If you’ve ever taken an art history class or spent time in a fine arts museum, chances are you know a lot about the men who “defined” their mediums. As with other subjects, most of what we learn about art history today still centers on white men from Europe and, later, the United States. In reality, there are so many more artists of all genders to learn from and appreciate.
Here, we’re specifically taking a look at just some of the women who have had lasting impacts on their art forms. From some of the art world’s most iconic pioneers to its most unsung heroes, these women artists all had a hand — and, in some cases, still have a hand — in changing the world of fine art and how we define it.
Laura Wheeler Waring
Laura Wheeler Waring was an artist and educator who taught at Cheyney University in Pennsylvania for more than 30 years. After studying the work of painters like Cézanne and Monet while abroad, she returned to the United States, becoming best known for her portraits of prominent Black Americans, many of which were painted during the Harlem Renaissance.
Photographer Cindy Sherman was part of the Pictures Generation during the 1980s, and is perhaps most well known for her series of Untitled Film Stills (1977–80) — self-portraits in which Sherman “posed in the guises of various generic female film characters, among them, ingénue, working girl, vamp, and lonely housewife” (via MoMA). In this series, and those that followed, Sherman used photography to question the media’s influence over our individual and collective identities.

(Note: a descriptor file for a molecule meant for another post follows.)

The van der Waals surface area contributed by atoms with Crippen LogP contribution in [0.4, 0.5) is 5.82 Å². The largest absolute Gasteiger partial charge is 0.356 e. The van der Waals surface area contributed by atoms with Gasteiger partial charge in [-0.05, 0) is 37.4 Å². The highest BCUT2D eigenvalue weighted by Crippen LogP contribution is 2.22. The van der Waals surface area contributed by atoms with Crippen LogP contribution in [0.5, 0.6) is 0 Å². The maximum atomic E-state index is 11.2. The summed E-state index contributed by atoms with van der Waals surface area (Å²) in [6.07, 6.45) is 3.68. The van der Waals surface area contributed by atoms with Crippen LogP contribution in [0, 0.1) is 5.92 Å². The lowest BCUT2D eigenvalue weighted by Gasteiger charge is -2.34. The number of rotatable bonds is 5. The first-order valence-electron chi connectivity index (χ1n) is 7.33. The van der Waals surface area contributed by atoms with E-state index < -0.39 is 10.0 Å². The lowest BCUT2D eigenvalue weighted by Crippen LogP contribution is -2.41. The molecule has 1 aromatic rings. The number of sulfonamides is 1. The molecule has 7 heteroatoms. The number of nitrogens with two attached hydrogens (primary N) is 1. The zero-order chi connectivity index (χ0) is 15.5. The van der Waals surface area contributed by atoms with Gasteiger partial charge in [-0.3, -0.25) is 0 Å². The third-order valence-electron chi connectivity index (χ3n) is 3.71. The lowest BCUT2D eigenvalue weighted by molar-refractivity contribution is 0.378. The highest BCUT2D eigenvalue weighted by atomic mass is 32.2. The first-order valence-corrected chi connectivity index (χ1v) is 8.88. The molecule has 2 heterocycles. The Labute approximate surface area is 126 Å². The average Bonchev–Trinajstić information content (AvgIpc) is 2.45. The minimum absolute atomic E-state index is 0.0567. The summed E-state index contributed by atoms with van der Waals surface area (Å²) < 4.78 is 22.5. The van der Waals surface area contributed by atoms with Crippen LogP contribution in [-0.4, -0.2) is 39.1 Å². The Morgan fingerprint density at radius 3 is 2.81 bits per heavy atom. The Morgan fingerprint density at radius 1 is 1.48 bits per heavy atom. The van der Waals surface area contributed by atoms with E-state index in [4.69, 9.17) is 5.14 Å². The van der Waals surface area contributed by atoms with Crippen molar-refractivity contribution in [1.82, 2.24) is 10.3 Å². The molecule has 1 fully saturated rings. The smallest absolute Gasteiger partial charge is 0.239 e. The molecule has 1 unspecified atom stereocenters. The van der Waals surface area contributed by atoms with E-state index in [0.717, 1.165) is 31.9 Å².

You might first think of Yoko Ono as a musician and activist, but she’s also an accomplished performance and conceptual artist. Ono was considered a pioneer in the performance art movement, earning the nickname the “High Priestess of the Happening”.
One of her most revered works, Cut Piece, was a performance she first staged in Japan; Ono sat on stage in a nice suit and placed scissors in front of her, and, in an act of daring vulnerability, invited audience members to come on stage and cut away pieces of her clothing. “Art is like breathing for me,” Ono has said. “If I don’t do it, I start to choke.”
Before becoming a printmaker and activist, Betye Saar studied design and was employed as a social worker. A printmaking elective changed her entire career trajectory — and, in turn, part of the trajectory of art history.
Saar was part of the Black Arts Movement in the 1970s and, through painting and assemblage, critiqued institutionalized racism and the racist stereotypes white people held toward Black Americans. “To me the trick is to seduce the viewer,” Saar has said. “If you can get the viewer to look at a work of art, then you might be able to give them some sort of message.”
It’s rare to find someone who hasn’t at least heard of Frida Kahlo. A self-taught painter from Mexico, she is best known for exploring themes like death and identity through her self-portraits. Kahlo often used bold, bright colors to create her symbol-rich works, and was regarded as one of the most influential artists of the Surrealist movement.